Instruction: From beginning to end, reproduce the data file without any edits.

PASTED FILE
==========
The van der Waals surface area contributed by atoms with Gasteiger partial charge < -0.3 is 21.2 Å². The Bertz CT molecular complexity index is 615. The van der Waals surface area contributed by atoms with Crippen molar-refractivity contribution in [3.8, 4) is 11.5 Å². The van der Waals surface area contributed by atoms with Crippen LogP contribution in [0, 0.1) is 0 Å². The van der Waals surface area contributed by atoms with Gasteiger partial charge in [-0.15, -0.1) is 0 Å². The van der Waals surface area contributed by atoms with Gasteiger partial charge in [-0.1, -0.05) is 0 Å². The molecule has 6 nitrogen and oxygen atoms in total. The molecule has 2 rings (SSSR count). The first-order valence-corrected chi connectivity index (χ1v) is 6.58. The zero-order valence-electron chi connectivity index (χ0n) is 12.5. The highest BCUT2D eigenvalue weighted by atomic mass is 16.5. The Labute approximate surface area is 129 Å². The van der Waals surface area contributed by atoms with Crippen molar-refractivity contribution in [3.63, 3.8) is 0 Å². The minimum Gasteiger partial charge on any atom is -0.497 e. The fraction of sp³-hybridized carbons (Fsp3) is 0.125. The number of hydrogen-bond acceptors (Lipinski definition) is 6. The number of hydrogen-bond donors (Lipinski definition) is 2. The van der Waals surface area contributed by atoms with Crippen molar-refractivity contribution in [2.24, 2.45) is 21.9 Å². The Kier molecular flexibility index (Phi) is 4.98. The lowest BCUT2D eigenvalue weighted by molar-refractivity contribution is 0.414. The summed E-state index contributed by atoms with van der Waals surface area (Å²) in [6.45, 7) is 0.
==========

The van der Waals surface area contributed by atoms with Gasteiger partial charge < -0.3 is 21.2 Å². The Bertz CT molecular complexity index is 615. The van der Waals surface area contributed by atoms with Crippen molar-refractivity contribution in [3.8, 4) is 11.5 Å². The van der Waals surface area contributed by atoms with Crippen LogP contribution in [0, 0.1) is 0 Å². The van der Waals surface area contributed by atoms with Gasteiger partial charge in [-0.15, -0.1) is 0 Å². The van der Waals surface area contributed by atoms with Gasteiger partial charge in [-0.1, -0.05) is 0 Å². The molecule has 6 nitrogen and oxygen atoms in total. The molecule has 2 rings (SSSR count). The first-order valence-corrected chi connectivity index (χ1v) is 6.58. The zero-order valence-electron chi connectivity index (χ0n) is 12.5. The highest BCUT2D eigenvalue weighted by atomic mass is 16.5. The Labute approximate surface area is 129 Å². The van der Waals surface area contributed by atoms with Crippen molar-refractivity contribution in [3.63, 3.8) is 0 Å². The minimum Gasteiger partial charge on any atom is -0.497 e. The fraction of sp³-hybridized carbons (Fsp3) is 0.125. The number of hydrogen-bond acceptors (Lipinski definition) is 6. The number of hydrogen-bond donors (Lipinski definition) is 2. The van der Waals surface area contributed by atoms with Crippen molar-refractivity contribution in [2.24, 2.45) is 21.9 Å². The Kier molecular flexibility index (Phi) is 4.98. The lowest BCUT2D eigenvalue weighted by molar-refractivity contribution is 0.414. The summed E-state index contributed by atoms with van der Waals surface area (Å²) in [6.45, 7) is 0.